My Middle Class Lens: Staying With Your Parents Can Also Help You Grow

Adulting In Your Parents' Home
It is popularly believed in growing up emotionally, you need to move from your childhood home. But first grown-up lesson you learn is that everything goes differently than your plans. So how does that affect your growth? Is it correct to observe that the only way to become a mature, responsible adult you’ll have to live alone for some time?

As we grow up, we have new experiences from different places, from our educational institutions, families and our community of friends and acquaintances. And we grow in our own time and pace. There should be no comparison of this growth between two individuals because no one understands the struggles of another. But we have all heard the commonly told phrase that the only way to grow up is to move out of your parents’ home.

Is Adulting Equal To Moving Out Of Your Parents’ Home?

Many students choose hostel accommodations for their higher education for better opportunities, and they adapt to a different lifestyle than they have had so far. It is a supervised life but still very different from living with parents, as one has to look out for themselves and be independent. Eventually, while building a career, they are again opportunities that make one move out of their homes and settle in a new city. Of course, living alone has its challenges and a big responsibility to care for themselves. Financial and emotional support has to be curated with hard work. And there is no doubt that this lifestyle makes one self-sufficient and mature, a grown-up.

Is it true that one cannot grow up while living alone in their parents’ home? Moving out and settling into a new environment needs enough financial backing. Everything from rent to groceries and necessities requires much more money than a fresher job pays. So often than not they would need help from their parents. Some people must work two jobs to avoid burdening parents with monetary issues. Now getting busy with one’s own responsibilities to make ends meet and the demands of jobs, there is hardly time to visit their families. As we grow up our parents need us more than we need them. So the added responsibility for middle-class families is taking care of the sick. The children have to step up and help whenever there is an emergency. Living with parents is not all about being coddled.

What Is Adulting In Your Parents’ Home Look Like?

I have been doing a work-from-home job for the past year. When most of my friends were choosing better pay and bigger jobs in different cities of the country, I had to settle for this because my father suddenly had a heart attack and my mother was so vulnerable that leaving the two here for a job outside seemed cruel. Since then, I have contributed to my family financially and emotionally and we have gone through pretty rough patches, especially when my parents got sick last month and I had to handle work, hospital and the necessary duties during a crisis. So isn’t that part of growing up and being mature too?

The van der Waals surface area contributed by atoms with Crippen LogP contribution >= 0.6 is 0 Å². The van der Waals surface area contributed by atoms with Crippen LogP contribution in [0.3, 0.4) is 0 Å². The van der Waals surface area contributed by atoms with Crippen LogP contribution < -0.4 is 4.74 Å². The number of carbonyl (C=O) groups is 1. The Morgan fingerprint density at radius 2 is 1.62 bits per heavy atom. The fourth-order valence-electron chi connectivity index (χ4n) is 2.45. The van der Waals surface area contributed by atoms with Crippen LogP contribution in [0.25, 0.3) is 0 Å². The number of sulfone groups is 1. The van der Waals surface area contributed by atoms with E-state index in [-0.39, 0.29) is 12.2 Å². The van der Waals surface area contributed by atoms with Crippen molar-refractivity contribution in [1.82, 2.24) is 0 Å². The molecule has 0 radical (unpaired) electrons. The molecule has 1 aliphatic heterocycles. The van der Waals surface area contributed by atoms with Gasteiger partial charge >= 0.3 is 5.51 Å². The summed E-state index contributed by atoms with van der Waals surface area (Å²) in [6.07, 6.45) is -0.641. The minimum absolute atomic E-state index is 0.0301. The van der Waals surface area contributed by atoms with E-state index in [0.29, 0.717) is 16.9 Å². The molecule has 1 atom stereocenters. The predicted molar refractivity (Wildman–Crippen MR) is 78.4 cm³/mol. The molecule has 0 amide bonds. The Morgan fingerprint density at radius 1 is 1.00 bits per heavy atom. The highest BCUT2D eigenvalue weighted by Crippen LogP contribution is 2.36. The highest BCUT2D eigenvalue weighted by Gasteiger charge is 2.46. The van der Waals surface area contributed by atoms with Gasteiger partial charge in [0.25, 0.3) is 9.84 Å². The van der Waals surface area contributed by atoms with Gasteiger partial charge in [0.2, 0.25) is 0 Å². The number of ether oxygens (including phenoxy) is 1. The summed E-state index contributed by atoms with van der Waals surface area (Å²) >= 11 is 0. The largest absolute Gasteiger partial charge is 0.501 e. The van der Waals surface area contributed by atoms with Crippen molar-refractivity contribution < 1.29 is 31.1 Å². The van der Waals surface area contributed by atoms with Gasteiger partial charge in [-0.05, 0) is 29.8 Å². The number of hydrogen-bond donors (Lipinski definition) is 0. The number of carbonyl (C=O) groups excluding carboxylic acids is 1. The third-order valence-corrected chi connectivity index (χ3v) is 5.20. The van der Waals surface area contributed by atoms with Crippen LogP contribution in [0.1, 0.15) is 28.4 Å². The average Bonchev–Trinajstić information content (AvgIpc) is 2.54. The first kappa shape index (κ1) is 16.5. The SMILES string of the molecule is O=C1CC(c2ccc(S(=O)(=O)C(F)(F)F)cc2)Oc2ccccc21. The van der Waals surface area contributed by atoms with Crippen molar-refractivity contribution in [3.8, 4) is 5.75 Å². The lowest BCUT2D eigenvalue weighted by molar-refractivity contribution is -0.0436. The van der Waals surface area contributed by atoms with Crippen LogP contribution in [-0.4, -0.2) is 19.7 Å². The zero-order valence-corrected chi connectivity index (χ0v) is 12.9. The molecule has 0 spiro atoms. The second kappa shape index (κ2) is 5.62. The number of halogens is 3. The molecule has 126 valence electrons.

Hiring full-time help in middle-class families is not the first option and in minor crises, it’s the kids who have to carry out these responsibilities. Bhawana Bisht, who also works from home and has to suttle between Nainital her home and Gurgaon where her parents often go for medical care. She grew up studying in a boarding school and came back home due to health emergencies in her family, says, “I have been travelling on and off to cater to work, handle my parents’ medical issues and their business. I grew up in the truest sense while I’ve been at home with family. It’s not like I was sitting and was shaded all the time. I’ve contributed, hustled and learned that responsibilities come with independence and freedom. A huge part of how my life turned out and the person I am growing into is by being home.” Bhawana agrees that caregiving can be chaotic and exhausting and it eventually becomes a big part of growing up and affects the choices we make.

There are toxic households and children with a problematic parent whose only rescue is moving out, which is a different conversation. But in healthy households but with a middle-class background, many things can hold you back from this independent life we have drawn in our imagination. But taking responsibility for your parents can make you independent too. There is always one way of perfectly growing up.

The views expressed are the author’s own.

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